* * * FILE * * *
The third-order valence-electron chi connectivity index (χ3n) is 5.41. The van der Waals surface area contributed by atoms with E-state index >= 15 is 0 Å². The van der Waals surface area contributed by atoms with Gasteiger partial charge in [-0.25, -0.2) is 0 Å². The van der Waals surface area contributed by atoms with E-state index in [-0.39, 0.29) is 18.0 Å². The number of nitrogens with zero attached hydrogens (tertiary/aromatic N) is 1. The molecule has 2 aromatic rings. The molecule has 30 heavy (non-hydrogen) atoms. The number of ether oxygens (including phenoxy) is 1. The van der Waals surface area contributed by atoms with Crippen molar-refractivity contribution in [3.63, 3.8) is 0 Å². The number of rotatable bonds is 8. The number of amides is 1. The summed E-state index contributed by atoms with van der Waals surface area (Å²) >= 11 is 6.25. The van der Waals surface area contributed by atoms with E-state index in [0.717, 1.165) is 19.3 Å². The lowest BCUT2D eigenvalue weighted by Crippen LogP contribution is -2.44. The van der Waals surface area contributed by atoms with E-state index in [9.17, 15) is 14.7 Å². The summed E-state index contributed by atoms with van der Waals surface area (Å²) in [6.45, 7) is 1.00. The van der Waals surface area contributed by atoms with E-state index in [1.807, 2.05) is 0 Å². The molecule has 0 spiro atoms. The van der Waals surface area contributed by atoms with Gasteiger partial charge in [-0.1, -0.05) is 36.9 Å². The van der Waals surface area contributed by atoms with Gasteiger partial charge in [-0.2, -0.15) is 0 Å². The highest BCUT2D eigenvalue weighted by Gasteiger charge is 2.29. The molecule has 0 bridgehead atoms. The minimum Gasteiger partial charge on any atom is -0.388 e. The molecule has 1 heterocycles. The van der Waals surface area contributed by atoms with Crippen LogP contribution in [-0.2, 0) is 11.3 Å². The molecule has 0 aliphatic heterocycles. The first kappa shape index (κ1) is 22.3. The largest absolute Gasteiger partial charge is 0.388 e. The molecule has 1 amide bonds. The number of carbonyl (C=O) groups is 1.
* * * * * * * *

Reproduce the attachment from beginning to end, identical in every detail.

The third-order valence-electron chi connectivity index (χ3n) is 5.41. The van der Waals surface area contributed by atoms with E-state index >= 15 is 0 Å². The van der Waals surface area contributed by atoms with Gasteiger partial charge in [-0.25, -0.2) is 0 Å². The van der Waals surface area contributed by atoms with E-state index in [-0.39, 0.29) is 18.0 Å². The number of nitrogens with zero attached hydrogens (tertiary/aromatic N) is 1. The molecule has 2 aromatic rings. The molecule has 30 heavy (non-hydrogen) atoms. The number of ether oxygens (including phenoxy) is 1. The van der Waals surface area contributed by atoms with Crippen molar-refractivity contribution in [3.63, 3.8) is 0 Å². The number of rotatable bonds is 8. The number of amides is 1. The summed E-state index contributed by atoms with van der Waals surface area (Å²) >= 11 is 6.25. The van der Waals surface area contributed by atoms with E-state index in [0.717, 1.165) is 19.3 Å². The lowest BCUT2D eigenvalue weighted by Crippen LogP contribution is -2.44. The van der Waals surface area contributed by atoms with E-state index in [9.17, 15) is 14.7 Å². The summed E-state index contributed by atoms with van der Waals surface area (Å²) in [6.45, 7) is 1.00. The van der Waals surface area contributed by atoms with E-state index in [1.807, 2.05) is 0 Å². The molecule has 0 spiro atoms. The van der Waals surface area contributed by atoms with Gasteiger partial charge in [-0.1, -0.05) is 36.9 Å². The van der Waals surface area contributed by atoms with Gasteiger partial charge in [-0.2, -0.15) is 0 Å². The highest BCUT2D eigenvalue weighted by Gasteiger charge is 2.29. The molecule has 0 bridgehead atoms. The minimum Gasteiger partial charge on any atom is -0.388 e. The molecule has 1 heterocycles. The van der Waals surface area contributed by atoms with Crippen LogP contribution in [-0.2, 0) is 11.3 Å². The molecule has 0 aliphatic heterocycles. The first kappa shape index (κ1) is 22.3. The largest absolute Gasteiger partial charge is 0.388 e. The molecule has 1 amide bonds. The number of carbonyl (C=O) groups is 1.